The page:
On a mission to make and grow disciples

8 Facts about the church in Glasgow

Posted by Alan Mcknight on March 11, 2015

Fact 1 – It is theologically diverse - We attempted to identify all of the ‘broadly evangelical churches’ within the boundary of the city of Glasgow. By ‘broadly evangelical’ we mean that the church is likely to be able to give assent to the Evangelical Alliance statement of faith. We don’t necessarily endorse all of these churches, but they do fit within the framework of ‘broadly evangelical’. We found 83 churches which included unaffiliated independent churches, FIEC, Baptist churches, evangelical churches of Scotland, various other Presbyterian groupings as well as Vineyard, New Frontiers and Apostolic networks.

Fact 2- It is tiny – In our telephone survey we identified 8,992 people attending ‘broadly evangelical churches’ on an ordinary Sunday. We haven’t yet mapped the ‘black and minority ethnic’ churches in the city so if we assume they amount to 2,000, that gives a total evangelical population of between 9,000 and 11,000 people from a city population of 597,000 people. 1.5%-1.8% of the city population and we could get everyone into the Hydro.

Fact 3 – It varies greatly in terms of congregational size – 1 in every 3 broadly evangelical churches has less than 40 people attending on the average Sunday and yet 1 in every 4 churches has over 150 people attending on an average Sunday. 7 churches are over 300 strong.

Fact 4 – It is not as old as you might think – 52% of those attending ‘broadly evangelical churches’ are under the age of 40. This is a little behind the age profile of the city as a whole and yet indicate reasonable diversity in terms of age.

Fact 5 – It is concentrated in a small number of groupings – 22.4% attend unaffiliated independent churches; 15.4% attend Church of Scotland congregations which identify as evangelical; 14.7% attend Baptist Union churches and 10.7% attend apostolic networks (mainly ‘Destiny’). This means 63.3% of those attending ‘broadly evangelical churches’ attend one of these four groupings. It also means that almost 1 in 10 of ‘broadly evangelical churches’ attend the ‘Destiny’ network.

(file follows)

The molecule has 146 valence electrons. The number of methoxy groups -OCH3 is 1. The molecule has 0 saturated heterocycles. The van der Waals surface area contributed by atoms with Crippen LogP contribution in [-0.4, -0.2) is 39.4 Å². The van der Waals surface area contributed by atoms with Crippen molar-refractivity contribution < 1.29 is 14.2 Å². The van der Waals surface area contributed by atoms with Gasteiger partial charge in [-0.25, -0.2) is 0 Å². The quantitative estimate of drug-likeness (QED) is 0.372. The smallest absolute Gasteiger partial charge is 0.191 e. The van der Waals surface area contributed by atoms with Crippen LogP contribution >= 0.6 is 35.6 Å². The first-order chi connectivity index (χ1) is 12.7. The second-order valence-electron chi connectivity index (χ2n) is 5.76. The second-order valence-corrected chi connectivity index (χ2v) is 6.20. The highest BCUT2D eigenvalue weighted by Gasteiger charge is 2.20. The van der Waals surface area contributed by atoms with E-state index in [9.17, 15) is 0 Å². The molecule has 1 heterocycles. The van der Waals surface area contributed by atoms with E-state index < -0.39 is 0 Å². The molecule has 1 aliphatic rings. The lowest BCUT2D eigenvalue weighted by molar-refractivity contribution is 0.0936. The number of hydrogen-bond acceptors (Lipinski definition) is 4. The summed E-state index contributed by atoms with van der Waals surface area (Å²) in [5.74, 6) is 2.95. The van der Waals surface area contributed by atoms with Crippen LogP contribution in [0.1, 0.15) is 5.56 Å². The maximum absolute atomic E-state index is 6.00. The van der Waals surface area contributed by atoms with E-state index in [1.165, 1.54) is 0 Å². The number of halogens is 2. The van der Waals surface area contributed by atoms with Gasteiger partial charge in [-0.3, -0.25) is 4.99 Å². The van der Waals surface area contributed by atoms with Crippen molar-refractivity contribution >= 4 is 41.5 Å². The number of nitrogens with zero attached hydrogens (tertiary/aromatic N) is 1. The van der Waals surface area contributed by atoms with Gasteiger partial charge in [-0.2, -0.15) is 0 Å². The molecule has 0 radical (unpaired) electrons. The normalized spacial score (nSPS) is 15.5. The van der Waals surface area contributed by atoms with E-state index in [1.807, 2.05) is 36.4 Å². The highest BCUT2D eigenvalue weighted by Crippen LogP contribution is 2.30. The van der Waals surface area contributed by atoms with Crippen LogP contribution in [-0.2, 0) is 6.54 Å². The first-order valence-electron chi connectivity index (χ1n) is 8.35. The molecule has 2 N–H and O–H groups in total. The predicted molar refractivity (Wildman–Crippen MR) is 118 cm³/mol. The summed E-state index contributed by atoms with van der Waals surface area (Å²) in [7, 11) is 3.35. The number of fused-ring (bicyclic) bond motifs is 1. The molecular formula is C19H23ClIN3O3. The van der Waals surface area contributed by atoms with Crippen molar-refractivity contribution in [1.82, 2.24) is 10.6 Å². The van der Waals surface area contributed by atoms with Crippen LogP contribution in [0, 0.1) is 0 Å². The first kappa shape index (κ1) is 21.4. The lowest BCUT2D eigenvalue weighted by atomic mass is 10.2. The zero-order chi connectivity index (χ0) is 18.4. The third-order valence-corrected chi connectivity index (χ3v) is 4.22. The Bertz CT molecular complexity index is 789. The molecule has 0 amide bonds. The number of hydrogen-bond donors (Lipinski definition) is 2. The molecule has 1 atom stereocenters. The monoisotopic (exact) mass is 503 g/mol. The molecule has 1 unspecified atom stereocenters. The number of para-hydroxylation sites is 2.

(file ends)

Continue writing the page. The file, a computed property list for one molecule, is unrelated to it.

Fact 6 – It is more evident in prosperous areas and less evident in poorer areas – 74% of postcodes in the Calton ward fall in the bottom 15% of postcodes across Scotland in terms of multiple deprivation indicators and yet there appears to be only one ‘broadly evangelical church’ in Calton. On the other hand 15% of postcodes in Partick West ward fall in the bottom 15% of postcodes across Scotland in terms of multiple deprivation indicators and there are 13 churches.

Fact 7 – It is almost non-existent in Baillieston – There are 0.31 ‘broadly evangelical churches’ for every 10,000 people in Baillieston. 11 of the Council’s 21 wards have less than 1 ‘broadly evangelical churches’ per 10,000 people.

Fact 8 – It is clear that most deprived equals least churched – East, North and South West of the city all have more than 10,000 people per ‘broadly evangelical church’ whereas the South has 6,000 per church, West has 4,000 per church and Centre has 3,000 people per church. The poor have less chance of having ready access to a ‘broadly evangelical church’ in their communities.

Why not make a difference and get behind Pete Stewart and Pete Bell and they set out to plant a church in Glasgow's least churched ward. You can find out more about them here
 
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